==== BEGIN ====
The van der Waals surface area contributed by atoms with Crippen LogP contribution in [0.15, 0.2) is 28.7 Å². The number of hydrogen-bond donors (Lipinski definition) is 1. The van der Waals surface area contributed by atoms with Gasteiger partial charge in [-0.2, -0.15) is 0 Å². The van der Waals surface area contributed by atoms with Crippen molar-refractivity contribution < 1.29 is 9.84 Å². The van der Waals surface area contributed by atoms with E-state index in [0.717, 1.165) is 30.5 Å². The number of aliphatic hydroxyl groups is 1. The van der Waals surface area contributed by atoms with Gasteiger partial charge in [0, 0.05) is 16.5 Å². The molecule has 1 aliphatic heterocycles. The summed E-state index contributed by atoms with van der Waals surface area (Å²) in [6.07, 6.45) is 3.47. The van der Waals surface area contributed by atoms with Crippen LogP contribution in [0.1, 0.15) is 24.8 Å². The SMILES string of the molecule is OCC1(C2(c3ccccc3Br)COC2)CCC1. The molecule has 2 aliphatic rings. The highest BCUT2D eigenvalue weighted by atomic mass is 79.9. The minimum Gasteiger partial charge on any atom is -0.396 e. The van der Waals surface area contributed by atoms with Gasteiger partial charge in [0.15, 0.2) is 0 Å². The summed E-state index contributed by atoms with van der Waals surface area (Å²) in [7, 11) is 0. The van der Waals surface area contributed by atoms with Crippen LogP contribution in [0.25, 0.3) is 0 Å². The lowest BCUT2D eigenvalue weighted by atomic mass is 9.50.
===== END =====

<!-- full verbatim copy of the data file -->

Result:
The van der Waals surface area contributed by atoms with Crippen LogP contribution in [0.15, 0.2) is 28.7 Å². The number of hydrogen-bond donors (Lipinski definition) is 1. The van der Waals surface area contributed by atoms with Gasteiger partial charge in [-0.2, -0.15) is 0 Å². The van der Waals surface area contributed by atoms with Crippen molar-refractivity contribution < 1.29 is 9.84 Å². The van der Waals surface area contributed by atoms with E-state index in [0.717, 1.165) is 30.5 Å². The number of aliphatic hydroxyl groups is 1. The van der Waals surface area contributed by atoms with Gasteiger partial charge in [0, 0.05) is 16.5 Å². The molecule has 1 aliphatic heterocycles. The summed E-state index contributed by atoms with van der Waals surface area (Å²) in [6.07, 6.45) is 3.47. The van der Waals surface area contributed by atoms with Crippen LogP contribution in [0.1, 0.15) is 24.8 Å². The SMILES string of the molecule is OCC1(C2(c3ccccc3Br)COC2)CCC1. The molecule has 2 aliphatic rings. The highest BCUT2D eigenvalue weighted by atomic mass is 79.9. The minimum Gasteiger partial charge on any atom is -0.396 e. The van der Waals surface area contributed by atoms with Gasteiger partial charge in [0.15, 0.2) is 0 Å². The summed E-state index contributed by atoms with van der Waals surface area (Å²) in [7, 11) is 0. The van der Waals surface area contributed by atoms with Crippen LogP contribution in [0.25, 0.3) is 0 Å². The lowest BCUT2D eigenvalue weighted by atomic mass is 9.50.